One of the key objectives of any management buy-out (MBO) team is usually to minimise the level of equity funding required to complete the deal. A greater proportion of funding derived from debt means a greater proportion of equity in the hands of the MBO team, and what is not to like about that?
So, what is asset based lending (“ABL”)? An ABL facility is provided against a wider pool of assets than mere factoring or invoice discounting and so, in theory, a greater amount of funding should be possible. The debtors will, of course, be included via invoice finance, but a lender will also include stock, plant and equipment and possibly property, although property lending is not necessarily everybody’s cup of tea. You could also securitise forward income streams assuming they are sufficiently robust.
Historically, smaller SMEs have found it difficult to secure ABL facilities but in recent years the number of providers lending to this sector has increased markedly. Invoices will normally attract an advance rate of somewhere between 70% and 90% with stock and plant possibly up to 75% of net orderly liquidation value. What does that mean I can hear you say? Basically, because assets such as stock and plant usually carry a higher realisation risk than debtors, the lender will independently assess what they might be able to sell those assets for in the open market on a reasonably quick but controlled basis, knock off some costs and then lend up to 75% of the net figure. Hence their back is covered but you get more borrowing.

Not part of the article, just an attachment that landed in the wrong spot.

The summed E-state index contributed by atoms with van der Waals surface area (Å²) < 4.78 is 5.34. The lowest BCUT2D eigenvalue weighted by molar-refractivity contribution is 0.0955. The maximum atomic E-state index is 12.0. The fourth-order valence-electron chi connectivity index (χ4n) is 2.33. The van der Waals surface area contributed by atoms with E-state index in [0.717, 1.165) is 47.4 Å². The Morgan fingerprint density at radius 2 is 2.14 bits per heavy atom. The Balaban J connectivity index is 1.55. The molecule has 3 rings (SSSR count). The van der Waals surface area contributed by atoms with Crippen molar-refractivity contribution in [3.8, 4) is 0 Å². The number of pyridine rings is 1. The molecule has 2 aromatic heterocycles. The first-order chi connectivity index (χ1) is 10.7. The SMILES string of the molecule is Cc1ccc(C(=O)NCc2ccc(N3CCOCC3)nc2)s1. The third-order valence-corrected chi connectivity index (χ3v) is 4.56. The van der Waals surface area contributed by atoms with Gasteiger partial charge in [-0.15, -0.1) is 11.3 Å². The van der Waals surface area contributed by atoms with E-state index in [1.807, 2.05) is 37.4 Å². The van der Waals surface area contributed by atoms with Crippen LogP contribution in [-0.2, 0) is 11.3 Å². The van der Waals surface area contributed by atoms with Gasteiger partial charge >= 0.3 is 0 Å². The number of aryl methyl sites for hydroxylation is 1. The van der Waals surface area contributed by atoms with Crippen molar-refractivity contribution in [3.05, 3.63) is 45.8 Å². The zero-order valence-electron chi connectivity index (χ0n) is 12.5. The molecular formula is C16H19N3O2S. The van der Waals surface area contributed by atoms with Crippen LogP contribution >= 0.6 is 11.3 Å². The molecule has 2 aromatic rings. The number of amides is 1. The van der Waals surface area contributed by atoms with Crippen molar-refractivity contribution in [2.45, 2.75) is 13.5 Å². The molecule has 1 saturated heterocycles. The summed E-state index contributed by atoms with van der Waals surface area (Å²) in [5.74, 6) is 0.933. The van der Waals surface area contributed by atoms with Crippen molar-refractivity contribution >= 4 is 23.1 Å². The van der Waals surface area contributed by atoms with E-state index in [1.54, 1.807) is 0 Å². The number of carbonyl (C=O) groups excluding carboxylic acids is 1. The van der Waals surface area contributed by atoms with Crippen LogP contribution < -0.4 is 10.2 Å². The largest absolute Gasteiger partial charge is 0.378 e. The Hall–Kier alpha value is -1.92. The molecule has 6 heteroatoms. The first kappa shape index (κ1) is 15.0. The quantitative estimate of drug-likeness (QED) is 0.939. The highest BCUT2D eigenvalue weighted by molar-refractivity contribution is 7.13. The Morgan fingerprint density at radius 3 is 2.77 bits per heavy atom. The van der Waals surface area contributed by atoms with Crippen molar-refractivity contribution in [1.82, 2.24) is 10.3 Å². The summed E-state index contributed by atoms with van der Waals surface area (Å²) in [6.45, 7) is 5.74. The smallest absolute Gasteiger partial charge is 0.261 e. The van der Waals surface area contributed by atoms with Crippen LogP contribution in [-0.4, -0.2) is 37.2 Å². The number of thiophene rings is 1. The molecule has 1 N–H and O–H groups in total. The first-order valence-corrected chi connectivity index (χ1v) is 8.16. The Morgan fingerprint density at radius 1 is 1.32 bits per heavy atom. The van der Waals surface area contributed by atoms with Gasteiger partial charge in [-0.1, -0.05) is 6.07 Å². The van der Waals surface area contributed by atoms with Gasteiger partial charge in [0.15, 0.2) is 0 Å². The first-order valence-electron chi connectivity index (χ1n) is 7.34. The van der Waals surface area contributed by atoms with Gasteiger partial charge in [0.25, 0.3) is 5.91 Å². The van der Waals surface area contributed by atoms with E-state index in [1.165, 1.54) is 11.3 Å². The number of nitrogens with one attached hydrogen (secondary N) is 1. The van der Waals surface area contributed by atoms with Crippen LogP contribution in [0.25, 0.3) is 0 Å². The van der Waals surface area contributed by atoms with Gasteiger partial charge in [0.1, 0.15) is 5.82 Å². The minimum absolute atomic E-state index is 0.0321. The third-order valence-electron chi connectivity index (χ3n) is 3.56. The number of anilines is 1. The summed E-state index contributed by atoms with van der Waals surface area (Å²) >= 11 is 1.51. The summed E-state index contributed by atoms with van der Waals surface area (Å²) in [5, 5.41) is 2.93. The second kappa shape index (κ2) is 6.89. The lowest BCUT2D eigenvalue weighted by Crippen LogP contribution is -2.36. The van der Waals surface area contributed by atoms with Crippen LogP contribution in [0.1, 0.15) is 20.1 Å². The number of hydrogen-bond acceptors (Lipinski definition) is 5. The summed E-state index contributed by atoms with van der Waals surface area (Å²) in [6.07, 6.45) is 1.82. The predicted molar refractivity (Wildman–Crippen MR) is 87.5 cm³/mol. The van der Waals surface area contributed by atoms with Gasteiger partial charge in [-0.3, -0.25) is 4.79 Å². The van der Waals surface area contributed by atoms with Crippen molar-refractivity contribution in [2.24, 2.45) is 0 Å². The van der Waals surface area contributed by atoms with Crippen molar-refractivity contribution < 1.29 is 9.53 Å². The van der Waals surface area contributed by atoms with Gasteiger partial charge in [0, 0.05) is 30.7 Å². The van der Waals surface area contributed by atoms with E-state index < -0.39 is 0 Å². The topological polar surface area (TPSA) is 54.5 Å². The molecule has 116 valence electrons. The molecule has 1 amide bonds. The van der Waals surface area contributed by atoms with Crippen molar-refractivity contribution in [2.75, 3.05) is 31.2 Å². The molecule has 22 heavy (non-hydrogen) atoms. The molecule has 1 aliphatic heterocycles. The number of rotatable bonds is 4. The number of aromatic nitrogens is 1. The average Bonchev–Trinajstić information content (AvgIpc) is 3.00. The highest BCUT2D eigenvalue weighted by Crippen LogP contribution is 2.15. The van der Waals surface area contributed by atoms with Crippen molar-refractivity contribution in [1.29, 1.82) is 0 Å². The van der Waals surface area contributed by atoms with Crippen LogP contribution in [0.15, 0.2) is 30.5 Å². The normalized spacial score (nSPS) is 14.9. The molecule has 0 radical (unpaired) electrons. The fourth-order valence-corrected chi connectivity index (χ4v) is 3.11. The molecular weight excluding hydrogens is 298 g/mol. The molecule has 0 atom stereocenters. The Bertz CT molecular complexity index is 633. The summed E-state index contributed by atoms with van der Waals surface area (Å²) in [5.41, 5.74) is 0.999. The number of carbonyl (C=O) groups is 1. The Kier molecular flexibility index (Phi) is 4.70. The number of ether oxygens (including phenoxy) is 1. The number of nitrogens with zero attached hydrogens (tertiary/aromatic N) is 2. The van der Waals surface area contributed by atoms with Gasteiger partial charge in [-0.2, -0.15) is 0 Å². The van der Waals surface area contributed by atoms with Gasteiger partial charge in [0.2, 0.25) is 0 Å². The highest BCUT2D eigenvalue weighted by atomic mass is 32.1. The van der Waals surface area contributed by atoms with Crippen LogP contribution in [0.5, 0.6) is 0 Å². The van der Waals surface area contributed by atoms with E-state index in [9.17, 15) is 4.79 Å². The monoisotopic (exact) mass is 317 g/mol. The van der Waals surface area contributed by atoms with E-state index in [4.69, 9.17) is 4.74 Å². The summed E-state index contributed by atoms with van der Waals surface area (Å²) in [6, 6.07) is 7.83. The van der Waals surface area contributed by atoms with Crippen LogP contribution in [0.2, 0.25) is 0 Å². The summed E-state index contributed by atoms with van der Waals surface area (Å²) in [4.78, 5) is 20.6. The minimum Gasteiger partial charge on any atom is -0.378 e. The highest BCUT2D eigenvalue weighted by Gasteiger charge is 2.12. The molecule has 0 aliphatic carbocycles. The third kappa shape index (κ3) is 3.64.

For companies with very strong cash flow, an ABL may also consider a top up cash flow term loan to increase liquidity and headroom.
There are some key benefits to ABL. As your business grows, so can the borrowing when you need additional working capital. Security is very specific and because additional assets can be included and assessed separately, more funding can be unlocked than through a traditional bank loan or overdraft. ABL is often much quicker to deliver, with additional funding as the business grows being speedily provided. For larger companies, pricing ought to be competitive with more traditional lines of funding.
There can be some things to watch out for though. For smaller companies, the pricing may well be more expensive as small often equates to greater risk in the eyes of a lender. But hey, you got your money, didn’t you? If your business is cyclical, your funding line can reduce quickly as your debtors fall in the off season. In this case, it is critical that you have quality forecasts available so that you understand the working capital requirements at all stages of your business cycle. You really don’t want to over-borrow against debtors at a high point to get the deal done but then find you run out of cash subsequently.
If you are contemplating an MBO or perhaps an acquisition, get in touch. We know the market and have the experience to help you.
Corporate Finance Partner
Tel: 01254 679131